Trump seeks 'favored-nation' order on drug prices—but what would that even look like?

Donald Trump
President Donald Trump is considering an executive order to create a "favored-nation" clause on drug negotiations. (C-SPAN)

Despite tough talk, President Donald Trump has watched U.S. drug prices climb since he took office. Now, Trump says he favors an executive order to address the problem—but his approach has some experts bewildered.

In a wide-ranging face-to-face with reporters Friday, Trump said the White House was considering an order creating a “favored-nation” clause for drugs sold to the U.S. government, which would essentially secure the lowest possible prices on the market—or so he says.

While it’s not yet clear what the scope of the proposal would be—or how it differs from the administration’s international price index pilot program—Trump said the measure would level the playing field for government payers.

Conference

The 13th Annual Digital Pharma East

Digital Pharma East returns to the Pennsylvania Convention Center September 17–20, bringing together over 1000 attendees from biotech and pharma, to better understand how to present business plans, justify budget and innovation, and de-risk proposals getting shut down — essentially, understand how they can return to the office and become champions for their internal digital needs. Join us and save 15% on standard rates when you register with Discount Code DPE19Fierce.

“For years and years, other nations paid less for drugs than we do—sometimes by 60% or 70%,” Trump said. “Why should other nations—like Canada—but why should other nations pay much less than us? They’ve taken advantage of this system for a long time: pharma.”  

On the heels of Trump’s comments, Nasdaq’s Biotechnology Index tumbled from a high of $3,480.81 on Friday morning to $3,435.35 at market close—a 1.13% decrease. The index is down roughly 6.6% from the same time last year.

So far, experts don't think such an order would have much effect. And typically, "favored nation" status is something the U.S. bestows on trading partners—other countries—rather than companies. According to the World Trade Organization, a most-favored-nation clause "denotes the equal treatment of all countries" when it comes to trade. 

Trump’s “favored nation” pledge on drug pricing comes as his administration touts what it has called the first year in more than half a century that net drug prices decreased from the previous 12 months. But list price hikes have continued mostly unabated in the first few months of 2019, casting doubt on Trump’s claims as he ramps up his re-election campaign for 2020.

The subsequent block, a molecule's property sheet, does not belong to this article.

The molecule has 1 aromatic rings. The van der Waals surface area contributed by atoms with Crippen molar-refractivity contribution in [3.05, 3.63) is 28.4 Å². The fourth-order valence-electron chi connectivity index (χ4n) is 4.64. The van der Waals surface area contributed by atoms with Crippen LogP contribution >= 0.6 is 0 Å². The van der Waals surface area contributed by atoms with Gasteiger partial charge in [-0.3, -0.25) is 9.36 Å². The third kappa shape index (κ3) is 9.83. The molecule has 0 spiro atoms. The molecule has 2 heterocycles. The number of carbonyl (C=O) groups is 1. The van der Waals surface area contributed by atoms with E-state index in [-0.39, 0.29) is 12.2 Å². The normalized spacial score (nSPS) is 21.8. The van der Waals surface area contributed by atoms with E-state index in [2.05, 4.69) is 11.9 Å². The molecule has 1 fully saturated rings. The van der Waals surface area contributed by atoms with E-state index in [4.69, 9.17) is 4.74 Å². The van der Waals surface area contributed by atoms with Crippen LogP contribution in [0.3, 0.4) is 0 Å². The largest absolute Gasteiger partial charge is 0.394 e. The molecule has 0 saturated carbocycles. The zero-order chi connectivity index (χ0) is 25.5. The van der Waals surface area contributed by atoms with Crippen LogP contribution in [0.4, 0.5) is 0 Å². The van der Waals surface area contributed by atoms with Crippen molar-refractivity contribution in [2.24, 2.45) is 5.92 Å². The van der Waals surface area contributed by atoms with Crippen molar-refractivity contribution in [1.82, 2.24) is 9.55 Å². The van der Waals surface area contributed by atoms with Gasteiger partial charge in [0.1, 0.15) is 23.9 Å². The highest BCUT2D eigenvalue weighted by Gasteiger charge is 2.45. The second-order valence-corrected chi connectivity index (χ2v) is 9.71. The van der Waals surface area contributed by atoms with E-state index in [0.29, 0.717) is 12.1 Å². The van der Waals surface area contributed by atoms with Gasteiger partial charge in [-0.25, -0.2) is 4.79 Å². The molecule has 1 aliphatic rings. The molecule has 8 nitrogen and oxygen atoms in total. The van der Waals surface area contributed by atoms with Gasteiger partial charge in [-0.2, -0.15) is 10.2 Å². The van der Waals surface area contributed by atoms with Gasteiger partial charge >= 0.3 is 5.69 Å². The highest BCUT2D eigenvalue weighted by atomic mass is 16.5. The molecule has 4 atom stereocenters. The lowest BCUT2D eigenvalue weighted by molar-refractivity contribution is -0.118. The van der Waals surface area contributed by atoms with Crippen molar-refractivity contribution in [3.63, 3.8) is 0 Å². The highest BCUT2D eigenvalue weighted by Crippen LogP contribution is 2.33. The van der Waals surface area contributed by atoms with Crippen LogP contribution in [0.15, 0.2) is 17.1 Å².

Trump’s relationship to pharma has been strained as his administration has searched—so far unsuccessfully—to curb the tide of drug price hikes and introduce generic and biosimilar competition into a market with notoriously high barriers to entry.

Last fall, Trump rolled out a five-year plan to force lower prices for Medicare Part B drugs, those administered by doctors and hospitals, as part of an international drug price index that would compare the U.S. to 16 developed nations. The plan met disapproval from not only the pharma industry but also physicians and hospital groups that claimed it could drive up vendor fees and increase the regulatory burden while limiting reimbursements.

RELATED: It's not just pharma kicking back at Trump's international drug-price index. Doctors and hospitals hate it, too

At the time, Trump used the term “favored-nation clauses” to describe that plan, according to the New York Times, creating further confusion over whether Trump’s newest proposal is significantly different from what the administration previously proposed.

The index isn’t the first time Trump has gone after pharma in recent months. In May, the Department of Health and Human Services (HHS) said it would enforce a White House rule requiring drugmakers to disclose list prices in TV drug ads.

RELATED: Merck, Lilly and Amgen sue HHS to thwart rule requiring list prices in TV ads

The policy was a favorite among patient advocate groups, but drugmakers including Merck, Eli Lilly and Amgen moved to knock down the new rule with a joint lawsuit citing First Amendment infringement. The HHS policy was set to go into effect on Tuesday.

Suggested Articles

For just the second time, the DOJ indicted an opioid distributor for its role in illegally pushing pills at the height of the addiction epidemic.

Bristol-Myers Squibb is out to expand the pool of colorectal cancer patients it can treat with Opdivo—and it’s bringing in Bayer to help.

When AstraZeneca sold its Avlon, England plant in 2016, it thought its liabilities were over. Former employees said the drugmaker broke its promises.